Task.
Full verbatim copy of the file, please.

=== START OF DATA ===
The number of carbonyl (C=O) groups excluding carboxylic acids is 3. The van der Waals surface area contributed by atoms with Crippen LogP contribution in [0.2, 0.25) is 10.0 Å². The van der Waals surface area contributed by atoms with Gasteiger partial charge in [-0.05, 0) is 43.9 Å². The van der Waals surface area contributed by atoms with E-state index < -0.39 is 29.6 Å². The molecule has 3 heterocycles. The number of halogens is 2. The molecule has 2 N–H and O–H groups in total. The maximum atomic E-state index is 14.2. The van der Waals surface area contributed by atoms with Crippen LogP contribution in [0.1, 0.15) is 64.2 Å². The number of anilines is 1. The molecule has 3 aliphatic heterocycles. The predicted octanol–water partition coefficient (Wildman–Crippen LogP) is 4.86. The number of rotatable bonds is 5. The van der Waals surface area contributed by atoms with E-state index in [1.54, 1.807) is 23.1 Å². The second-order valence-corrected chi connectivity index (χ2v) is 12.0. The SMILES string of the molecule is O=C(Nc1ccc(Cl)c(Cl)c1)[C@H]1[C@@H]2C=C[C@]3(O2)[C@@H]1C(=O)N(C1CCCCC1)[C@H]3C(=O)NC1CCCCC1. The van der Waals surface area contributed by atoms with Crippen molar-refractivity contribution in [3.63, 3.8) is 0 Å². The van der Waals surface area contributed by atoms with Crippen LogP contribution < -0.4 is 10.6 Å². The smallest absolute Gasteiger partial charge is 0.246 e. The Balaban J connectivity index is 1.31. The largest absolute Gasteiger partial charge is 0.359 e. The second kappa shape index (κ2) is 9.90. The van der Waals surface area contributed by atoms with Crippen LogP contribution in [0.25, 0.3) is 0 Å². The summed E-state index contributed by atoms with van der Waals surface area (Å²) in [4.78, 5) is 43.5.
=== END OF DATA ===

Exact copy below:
The number of carbonyl (C=O) groups excluding carboxylic acids is 3. The van der Waals surface area contributed by atoms with Crippen LogP contribution in [0.2, 0.25) is 10.0 Å². The van der Waals surface area contributed by atoms with Gasteiger partial charge in [-0.05, 0) is 43.9 Å². The van der Waals surface area contributed by atoms with E-state index < -0.39 is 29.6 Å². The molecule has 3 heterocycles. The number of halogens is 2. The molecule has 2 N–H and O–H groups in total. The maximum atomic E-state index is 14.2. The van der Waals surface area contributed by atoms with Crippen LogP contribution in [0.1, 0.15) is 64.2 Å². The number of anilines is 1. The molecule has 3 aliphatic heterocycles. The predicted octanol–water partition coefficient (Wildman–Crippen LogP) is 4.86. The number of rotatable bonds is 5. The van der Waals surface area contributed by atoms with E-state index in [1.54, 1.807) is 23.1 Å². The second-order valence-corrected chi connectivity index (χ2v) is 12.0. The SMILES string of the molecule is O=C(Nc1ccc(Cl)c(Cl)c1)[C@H]1[C@@H]2C=C[C@]3(O2)[C@@H]1C(=O)N(C1CCCCC1)[C@H]3C(=O)NC1CCCCC1. The van der Waals surface area contributed by atoms with Crippen molar-refractivity contribution in [3.63, 3.8) is 0 Å². The van der Waals surface area contributed by atoms with Crippen LogP contribution < -0.4 is 10.6 Å². The smallest absolute Gasteiger partial charge is 0.246 e. The Balaban J connectivity index is 1.31. The largest absolute Gasteiger partial charge is 0.359 e. The second kappa shape index (κ2) is 9.90. The van der Waals surface area contributed by atoms with Crippen LogP contribution in [0.25, 0.3) is 0 Å². The summed E-state index contributed by atoms with van der Waals surface area (Å²) in [4.78, 5) is 43.5.